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MacArthur Juvenile Adjudicative Competence Study, Summary

NCJ Number
Date Published
4 pages
This document discusses a study of age differences in competence to stand trial.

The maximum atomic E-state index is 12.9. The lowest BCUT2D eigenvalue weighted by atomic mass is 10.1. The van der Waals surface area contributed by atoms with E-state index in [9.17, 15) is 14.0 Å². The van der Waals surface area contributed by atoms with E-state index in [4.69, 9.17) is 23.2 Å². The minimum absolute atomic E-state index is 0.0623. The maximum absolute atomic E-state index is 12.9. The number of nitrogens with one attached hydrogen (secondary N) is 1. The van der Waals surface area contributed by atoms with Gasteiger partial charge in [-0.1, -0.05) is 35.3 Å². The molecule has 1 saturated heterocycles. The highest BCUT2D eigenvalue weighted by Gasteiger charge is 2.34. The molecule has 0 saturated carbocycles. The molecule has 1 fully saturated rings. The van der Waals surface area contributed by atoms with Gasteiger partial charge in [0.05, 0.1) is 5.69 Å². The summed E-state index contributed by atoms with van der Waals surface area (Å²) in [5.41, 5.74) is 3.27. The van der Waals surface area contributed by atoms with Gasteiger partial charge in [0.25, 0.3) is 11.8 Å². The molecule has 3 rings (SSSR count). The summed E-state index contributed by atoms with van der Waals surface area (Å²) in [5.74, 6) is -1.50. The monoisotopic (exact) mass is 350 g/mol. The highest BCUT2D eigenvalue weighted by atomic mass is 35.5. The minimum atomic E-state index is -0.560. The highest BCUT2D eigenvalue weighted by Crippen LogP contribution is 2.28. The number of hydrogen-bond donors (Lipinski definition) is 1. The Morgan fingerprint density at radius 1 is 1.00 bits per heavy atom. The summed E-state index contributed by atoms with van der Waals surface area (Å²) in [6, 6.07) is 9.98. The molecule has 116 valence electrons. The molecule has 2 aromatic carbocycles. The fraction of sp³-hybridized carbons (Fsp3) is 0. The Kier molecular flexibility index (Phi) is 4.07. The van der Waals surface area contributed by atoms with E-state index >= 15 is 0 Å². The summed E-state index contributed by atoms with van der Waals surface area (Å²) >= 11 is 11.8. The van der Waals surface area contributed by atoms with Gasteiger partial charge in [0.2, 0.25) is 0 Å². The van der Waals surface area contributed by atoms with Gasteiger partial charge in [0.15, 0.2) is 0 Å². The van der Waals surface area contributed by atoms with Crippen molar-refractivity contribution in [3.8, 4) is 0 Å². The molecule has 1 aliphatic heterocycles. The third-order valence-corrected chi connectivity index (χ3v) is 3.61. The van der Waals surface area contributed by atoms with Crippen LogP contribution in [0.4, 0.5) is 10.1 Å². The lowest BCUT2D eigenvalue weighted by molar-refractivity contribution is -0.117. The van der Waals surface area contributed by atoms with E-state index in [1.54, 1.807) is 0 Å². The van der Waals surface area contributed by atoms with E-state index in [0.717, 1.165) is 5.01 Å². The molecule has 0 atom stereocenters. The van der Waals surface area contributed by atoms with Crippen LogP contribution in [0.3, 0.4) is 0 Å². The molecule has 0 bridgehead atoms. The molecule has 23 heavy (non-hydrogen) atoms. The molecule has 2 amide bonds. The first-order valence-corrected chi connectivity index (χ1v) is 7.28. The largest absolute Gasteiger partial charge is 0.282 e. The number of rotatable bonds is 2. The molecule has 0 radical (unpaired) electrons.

Historically, almost all defendants found incompetent to stand trial have been persons with mental illnesses or mental retardation. In recent years, an increase in the number of adolescents tried as adults and the number of younger children tried in juvenile courts has raised questions about children’s and adolescents’ capacities to participate in their trials -- not necessarily due to mental illness or mental retardation, but because of intellectual and emotional immaturity. This first-ever large-scale study involved over 1,400 male and female participants between the ages of 11 and 24. The study was conducted in four sites - Philadelphia, Los Angeles, Northern and Eastern Virginia, and Northern Florida -- in order to obtain a sample with cultural, ethnic, and socioeconomic diversity. Half of the participants were in jail or detained in juvenile detention centers at the time of the study, and half were individuals of similar age, gender, ethnicity, and social class but residing in the community. These individuals were administered a standardized battery of tests designed to assess their knowledge and abilities relevant for competence to stand trial, their legal decisionmaking in several hypothetical situations, and measures of a number of other characteristics that could influence these capacities. The results showed that juveniles aged 11 to 13 were more than three times as likely as young adults (individuals aged 18 to 24) to be “seriously impaired” on the evaluation of competence-relevant abilities, and that juveniles aged 14 to 15 were twice as likely as young adults to be “seriously impaired.” Individuals aged 15 and younger also differed from young adults in their legal decisionmaking. Juveniles of below-average intelligence were more likely to be “significantly impaired” in abilities relevant for competence to stand trial than juveniles of average intelligence. These results indicate that, compared to adults, a significantly greater proportion of juveniles in the community that are 15 and younger, and an even larger proportion of juvenile offenders this age, are probably not competent to stand trial in a criminal proceeding.